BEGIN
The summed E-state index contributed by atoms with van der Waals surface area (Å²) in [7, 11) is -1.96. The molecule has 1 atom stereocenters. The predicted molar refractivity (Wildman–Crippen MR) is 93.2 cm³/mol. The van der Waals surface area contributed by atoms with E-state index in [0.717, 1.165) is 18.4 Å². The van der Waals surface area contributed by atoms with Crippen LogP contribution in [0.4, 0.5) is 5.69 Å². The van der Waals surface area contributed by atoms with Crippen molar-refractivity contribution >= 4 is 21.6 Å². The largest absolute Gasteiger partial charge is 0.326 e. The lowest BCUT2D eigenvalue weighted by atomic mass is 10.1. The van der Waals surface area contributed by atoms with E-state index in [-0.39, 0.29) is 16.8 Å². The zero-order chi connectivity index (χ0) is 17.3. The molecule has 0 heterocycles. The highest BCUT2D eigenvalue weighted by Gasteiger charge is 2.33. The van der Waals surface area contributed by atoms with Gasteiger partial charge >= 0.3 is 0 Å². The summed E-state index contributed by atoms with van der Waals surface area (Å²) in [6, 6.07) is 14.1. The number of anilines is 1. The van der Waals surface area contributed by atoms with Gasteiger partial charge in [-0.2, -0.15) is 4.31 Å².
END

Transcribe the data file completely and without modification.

The summed E-state index contributed by atoms with van der Waals surface area (Å²) in [7, 11) is -1.96. The molecule has 1 atom stereocenters. The predicted molar refractivity (Wildman–Crippen MR) is 93.2 cm³/mol. The van der Waals surface area contributed by atoms with E-state index in [0.717, 1.165) is 18.4 Å². The van der Waals surface area contributed by atoms with Crippen LogP contribution in [0.4, 0.5) is 5.69 Å². The van der Waals surface area contributed by atoms with Crippen molar-refractivity contribution >= 4 is 21.6 Å². The largest absolute Gasteiger partial charge is 0.326 e. The lowest BCUT2D eigenvalue weighted by atomic mass is 10.1. The van der Waals surface area contributed by atoms with E-state index in [-0.39, 0.29) is 16.8 Å². The zero-order chi connectivity index (χ0) is 17.3. The molecule has 0 heterocycles. The highest BCUT2D eigenvalue weighted by Gasteiger charge is 2.33. The van der Waals surface area contributed by atoms with Gasteiger partial charge >= 0.3 is 0 Å². The summed E-state index contributed by atoms with van der Waals surface area (Å²) in [6, 6.07) is 14.1. The number of anilines is 1. The van der Waals surface area contributed by atoms with Gasteiger partial charge in [-0.2, -0.15) is 4.31 Å².